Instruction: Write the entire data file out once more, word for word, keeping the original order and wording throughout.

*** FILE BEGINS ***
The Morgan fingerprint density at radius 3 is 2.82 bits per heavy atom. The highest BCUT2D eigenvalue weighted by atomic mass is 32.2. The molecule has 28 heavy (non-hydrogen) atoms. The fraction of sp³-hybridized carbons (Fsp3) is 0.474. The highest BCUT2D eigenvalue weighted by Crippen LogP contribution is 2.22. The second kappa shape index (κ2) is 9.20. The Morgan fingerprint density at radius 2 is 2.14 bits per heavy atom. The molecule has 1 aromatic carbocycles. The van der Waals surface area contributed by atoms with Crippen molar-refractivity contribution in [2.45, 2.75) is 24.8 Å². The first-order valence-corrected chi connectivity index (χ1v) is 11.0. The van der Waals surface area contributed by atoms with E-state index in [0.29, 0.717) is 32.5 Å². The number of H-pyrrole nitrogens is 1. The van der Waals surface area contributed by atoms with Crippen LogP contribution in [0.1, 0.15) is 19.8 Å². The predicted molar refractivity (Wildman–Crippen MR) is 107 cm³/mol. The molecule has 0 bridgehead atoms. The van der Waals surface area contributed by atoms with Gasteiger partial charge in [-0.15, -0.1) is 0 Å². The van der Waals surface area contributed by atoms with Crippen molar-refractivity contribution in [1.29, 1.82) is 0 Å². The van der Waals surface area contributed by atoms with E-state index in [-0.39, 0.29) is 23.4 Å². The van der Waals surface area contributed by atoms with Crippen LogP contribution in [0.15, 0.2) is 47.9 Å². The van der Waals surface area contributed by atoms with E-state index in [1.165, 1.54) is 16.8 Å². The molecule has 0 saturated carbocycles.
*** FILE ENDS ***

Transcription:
The Morgan fingerprint density at radius 3 is 2.82 bits per heavy atom. The highest BCUT2D eigenvalue weighted by atomic mass is 32.2. The molecule has 28 heavy (non-hydrogen) atoms. The fraction of sp³-hybridized carbons (Fsp3) is 0.474. The highest BCUT2D eigenvalue weighted by Crippen LogP contribution is 2.22. The second kappa shape index (κ2) is 9.20. The Morgan fingerprint density at radius 2 is 2.14 bits per heavy atom. The molecule has 1 aromatic carbocycles. The van der Waals surface area contributed by atoms with Crippen molar-refractivity contribution in [2.45, 2.75) is 24.8 Å². The first-order valence-corrected chi connectivity index (χ1v) is 11.0. The van der Waals surface area contributed by atoms with E-state index in [0.29, 0.717) is 32.5 Å². The number of H-pyrrole nitrogens is 1. The van der Waals surface area contributed by atoms with Crippen LogP contribution in [0.1, 0.15) is 19.8 Å². The predicted molar refractivity (Wildman–Crippen MR) is 107 cm³/mol. The molecule has 0 bridgehead atoms. The van der Waals surface area contributed by atoms with Gasteiger partial charge in [-0.15, -0.1) is 0 Å². The van der Waals surface area contributed by atoms with Crippen molar-refractivity contribution in [1.29, 1.82) is 0 Å². The van der Waals surface area contributed by atoms with E-state index in [-0.39, 0.29) is 23.4 Å². The van der Waals surface area contributed by atoms with Crippen LogP contribution in [0.15, 0.2) is 47.9 Å². The van der Waals surface area contributed by atoms with E-state index in [1.165, 1.54) is 16.8 Å². The molecule has 0 saturated carbocycles.